Building Cyber Resilience
It is no wonder that companies list cyber resilience high on their list of initiatives and look for action steps to become more prepared. According to Forbes.com, “the average cost of a cybercrime incident throughout the world is $7.7 million.(Hardekopf)” Another study by the Ponemon Institute and Hewlett-Packard Enterprise Security, mentioned, “Average annual losses to companies worldwide now exceed $9.5 million.(Phonemon) “
Instead of contemplating the odds of a cyber-incident, cyber-resilient organizations assume they will be attacked. It’s not a question of “if” but “when”.
Unlike cyber security, cyber-resilience is a holistic approach. It involves all levels of an organization and becomes part of the company culture. Being resilient doesn’t mean being immune. Your company’s ability to weather a storm, recover quickly and continue production is at the heart of resilience. It is important for enterprises to:
- Establish confidentiality, integrity, and availability of data.
- Administer mission critical infrastructures.
- Meet shareholders’ expectations.
- Responding to the global threat of cyber terrorism.
- Ensuring secure information sharing.
If the goal is cyber resilience here are some points that might be worth considering.
Incident Preparation and Awareness
- Regular password expiration, and login renewal (Secure Hash Algorithm 512 (SHA512) and shadow passwords).
- Applying threat analysis.
- Clout security and best practices.
Implementing firewalls, intrusion detection and other security tools are important but educating everyone on the correct use of the enterprise’s systems is just as paramount.
Implementing a user control policy
Control the number of privileged accounts for cloud storage or DBAs. Ensure these accounts are not used for high risk or daily user activities.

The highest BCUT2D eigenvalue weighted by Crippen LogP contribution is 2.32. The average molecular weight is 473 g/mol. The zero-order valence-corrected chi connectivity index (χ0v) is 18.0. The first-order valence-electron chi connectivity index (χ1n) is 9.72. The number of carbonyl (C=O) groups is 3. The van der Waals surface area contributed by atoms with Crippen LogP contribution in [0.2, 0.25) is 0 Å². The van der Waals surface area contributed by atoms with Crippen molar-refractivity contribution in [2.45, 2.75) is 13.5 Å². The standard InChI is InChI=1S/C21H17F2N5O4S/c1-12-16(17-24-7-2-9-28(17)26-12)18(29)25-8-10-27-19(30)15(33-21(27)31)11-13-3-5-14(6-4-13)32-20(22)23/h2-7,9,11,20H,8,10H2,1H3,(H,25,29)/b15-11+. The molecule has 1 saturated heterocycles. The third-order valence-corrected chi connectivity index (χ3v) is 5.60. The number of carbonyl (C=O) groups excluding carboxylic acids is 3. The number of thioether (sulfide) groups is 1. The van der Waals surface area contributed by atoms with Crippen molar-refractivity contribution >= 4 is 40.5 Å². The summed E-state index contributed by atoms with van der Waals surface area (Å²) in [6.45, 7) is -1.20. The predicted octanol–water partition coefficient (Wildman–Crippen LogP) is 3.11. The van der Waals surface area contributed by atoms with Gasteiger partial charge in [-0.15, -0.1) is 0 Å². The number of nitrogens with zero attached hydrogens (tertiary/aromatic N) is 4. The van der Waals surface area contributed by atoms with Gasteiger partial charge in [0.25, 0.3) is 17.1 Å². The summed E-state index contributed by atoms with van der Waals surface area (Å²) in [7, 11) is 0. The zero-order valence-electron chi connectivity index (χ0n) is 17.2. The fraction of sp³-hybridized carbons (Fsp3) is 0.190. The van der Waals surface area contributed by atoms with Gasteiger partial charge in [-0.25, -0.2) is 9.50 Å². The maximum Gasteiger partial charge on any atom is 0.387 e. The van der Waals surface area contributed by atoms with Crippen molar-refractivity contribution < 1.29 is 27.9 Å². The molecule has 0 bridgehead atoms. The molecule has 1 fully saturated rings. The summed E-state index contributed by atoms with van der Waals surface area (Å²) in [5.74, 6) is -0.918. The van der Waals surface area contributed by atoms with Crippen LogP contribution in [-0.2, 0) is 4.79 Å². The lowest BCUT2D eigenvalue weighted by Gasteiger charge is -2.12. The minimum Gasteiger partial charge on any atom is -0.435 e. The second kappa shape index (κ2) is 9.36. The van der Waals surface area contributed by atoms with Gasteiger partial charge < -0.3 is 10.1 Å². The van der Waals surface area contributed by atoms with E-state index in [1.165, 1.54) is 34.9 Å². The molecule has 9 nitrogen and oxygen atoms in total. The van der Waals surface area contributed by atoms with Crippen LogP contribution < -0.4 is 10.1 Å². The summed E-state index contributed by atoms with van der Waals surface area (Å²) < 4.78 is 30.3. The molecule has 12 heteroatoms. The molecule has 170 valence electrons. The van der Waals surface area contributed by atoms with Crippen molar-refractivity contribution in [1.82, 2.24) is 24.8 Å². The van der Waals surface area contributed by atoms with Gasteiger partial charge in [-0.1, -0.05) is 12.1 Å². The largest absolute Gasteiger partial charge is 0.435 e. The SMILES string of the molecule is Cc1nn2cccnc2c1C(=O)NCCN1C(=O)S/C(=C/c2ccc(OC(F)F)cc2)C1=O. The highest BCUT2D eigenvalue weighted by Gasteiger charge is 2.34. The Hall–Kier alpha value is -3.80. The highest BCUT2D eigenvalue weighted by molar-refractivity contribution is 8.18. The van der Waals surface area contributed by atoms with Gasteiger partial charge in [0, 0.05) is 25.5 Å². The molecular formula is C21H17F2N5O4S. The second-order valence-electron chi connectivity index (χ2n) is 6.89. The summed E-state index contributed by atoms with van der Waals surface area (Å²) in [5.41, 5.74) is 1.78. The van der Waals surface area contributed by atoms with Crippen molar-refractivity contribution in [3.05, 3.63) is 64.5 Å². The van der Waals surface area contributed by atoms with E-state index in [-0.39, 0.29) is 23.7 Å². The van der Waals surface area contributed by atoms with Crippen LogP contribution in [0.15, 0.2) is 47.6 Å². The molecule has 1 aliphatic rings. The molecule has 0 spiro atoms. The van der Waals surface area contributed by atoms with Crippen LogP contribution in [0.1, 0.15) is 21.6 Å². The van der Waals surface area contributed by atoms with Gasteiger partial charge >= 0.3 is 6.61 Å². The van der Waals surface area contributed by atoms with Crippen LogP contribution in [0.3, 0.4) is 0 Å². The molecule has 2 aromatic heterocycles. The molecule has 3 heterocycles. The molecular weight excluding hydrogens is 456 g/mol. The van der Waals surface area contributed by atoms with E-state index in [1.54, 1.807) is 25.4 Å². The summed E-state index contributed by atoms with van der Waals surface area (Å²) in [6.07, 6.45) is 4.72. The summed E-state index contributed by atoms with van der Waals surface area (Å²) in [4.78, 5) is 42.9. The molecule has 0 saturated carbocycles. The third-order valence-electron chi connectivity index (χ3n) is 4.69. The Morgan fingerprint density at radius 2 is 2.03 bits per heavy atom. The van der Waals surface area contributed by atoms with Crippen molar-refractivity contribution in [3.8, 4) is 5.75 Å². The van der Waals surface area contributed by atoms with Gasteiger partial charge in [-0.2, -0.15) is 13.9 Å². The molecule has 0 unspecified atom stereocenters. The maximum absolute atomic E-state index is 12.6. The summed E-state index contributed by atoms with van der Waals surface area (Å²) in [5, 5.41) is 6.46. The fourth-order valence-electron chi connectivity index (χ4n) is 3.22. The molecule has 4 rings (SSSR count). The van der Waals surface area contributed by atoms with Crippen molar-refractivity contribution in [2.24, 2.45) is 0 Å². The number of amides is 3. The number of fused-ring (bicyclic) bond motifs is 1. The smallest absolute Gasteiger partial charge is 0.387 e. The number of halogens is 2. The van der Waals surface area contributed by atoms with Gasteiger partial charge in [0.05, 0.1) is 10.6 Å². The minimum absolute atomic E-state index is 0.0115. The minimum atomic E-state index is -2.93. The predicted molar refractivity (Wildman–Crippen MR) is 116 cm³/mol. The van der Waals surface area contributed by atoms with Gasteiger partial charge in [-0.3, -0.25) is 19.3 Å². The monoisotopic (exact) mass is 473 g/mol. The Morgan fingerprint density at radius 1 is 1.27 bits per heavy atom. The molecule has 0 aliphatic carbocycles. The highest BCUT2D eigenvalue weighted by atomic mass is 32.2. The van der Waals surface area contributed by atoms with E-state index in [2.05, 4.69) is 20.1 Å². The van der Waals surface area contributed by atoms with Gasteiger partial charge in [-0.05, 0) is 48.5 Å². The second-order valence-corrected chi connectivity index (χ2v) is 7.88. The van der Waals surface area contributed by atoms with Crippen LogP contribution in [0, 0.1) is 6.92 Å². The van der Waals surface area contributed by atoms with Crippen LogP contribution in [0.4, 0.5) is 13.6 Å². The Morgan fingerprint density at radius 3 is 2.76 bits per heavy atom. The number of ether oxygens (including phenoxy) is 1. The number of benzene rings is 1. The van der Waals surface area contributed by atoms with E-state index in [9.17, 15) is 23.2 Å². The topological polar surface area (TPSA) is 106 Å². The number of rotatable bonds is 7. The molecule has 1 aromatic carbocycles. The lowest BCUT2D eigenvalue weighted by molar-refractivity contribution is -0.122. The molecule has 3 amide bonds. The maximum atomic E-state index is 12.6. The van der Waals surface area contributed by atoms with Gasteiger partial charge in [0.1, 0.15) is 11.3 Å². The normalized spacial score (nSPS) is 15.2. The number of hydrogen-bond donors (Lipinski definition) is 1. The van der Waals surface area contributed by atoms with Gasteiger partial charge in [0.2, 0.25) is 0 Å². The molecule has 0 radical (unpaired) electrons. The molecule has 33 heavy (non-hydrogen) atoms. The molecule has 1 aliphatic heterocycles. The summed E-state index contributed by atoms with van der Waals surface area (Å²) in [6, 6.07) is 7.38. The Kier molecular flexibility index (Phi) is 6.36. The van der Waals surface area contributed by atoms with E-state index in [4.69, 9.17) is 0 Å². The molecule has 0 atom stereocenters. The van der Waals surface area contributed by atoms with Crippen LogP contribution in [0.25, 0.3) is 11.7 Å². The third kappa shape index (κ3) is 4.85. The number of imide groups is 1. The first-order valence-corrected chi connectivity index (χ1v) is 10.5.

- Remove or disable all unneeded functionality from systems.
- Make use of data encryption software (Linux, Windows and Mac OS all have this capability).
- Automate software updates with Red Hat Ansible Automation.
Policies addressing removable media should be enforced to control the import and export of information (business travel, luncheons…etc). Where this is unavoidable, limit the types of media that can be used and information that can be transferred.
Protect the networks against attacks
Untrusted networks can expose systems to cyber-attacks. Protect data-at-rest using encryption. Guard your network addressing unused services and open ports. Other steps could be:
- Filter traffic by region and protocol to combat DDoS/DoS cyber-attacks.
- Use iptables firewall rules along with TCP Wrappers.
- Apply SSH connections and utilize sha256sum integrity checks on data transfers.
Detail your disaster recovery plan.
You want to go through your recovery plan with a fine tooth comb. Create a methodology that attacks every aspect of the incident. From mitigating the damage to putting a few Open Source tools in place to limit future attacks. Have a detailed approach for handling the incident in a plan that is usually separated into these phases:
- Immediate action to contain or stop the incident.
- Restoration of affected resources.
- Threat intelligence with a standards-compliant sharing platform.
Persistent strides for improvement
Since the threat landscape continues to increase, your enterprise should focus on strategic security tools that can specifically enhance risk protection. Additionally, several agencies still lack a comprehensive incident response plan that is enterprise-wide and addresses all cyber security risks.
In establishing a dependable Incident Response Plan, you might find the National Institute of Standards and Technology (NIST)’s Computer Security Incident Handling Guide helpful. It offers NIST recommendations on the correct procedure for identification, detection, response and remediation of threats.
Building a cyber resilience should be at the forefront of most organizations. It’s not an issue of will a cyber-attack happen, but when it will happen. Managing threats and protecting your data while remaining productive and meeting stakeholder expectations should be the highest priority. This article only highlights a few areas. I would recommend skimming over Red Hat’s security guide and the abstract by OpenStack on securing OpenStack cloud. The advice is pretty sound regardless of what platforms businesses may currently have in place.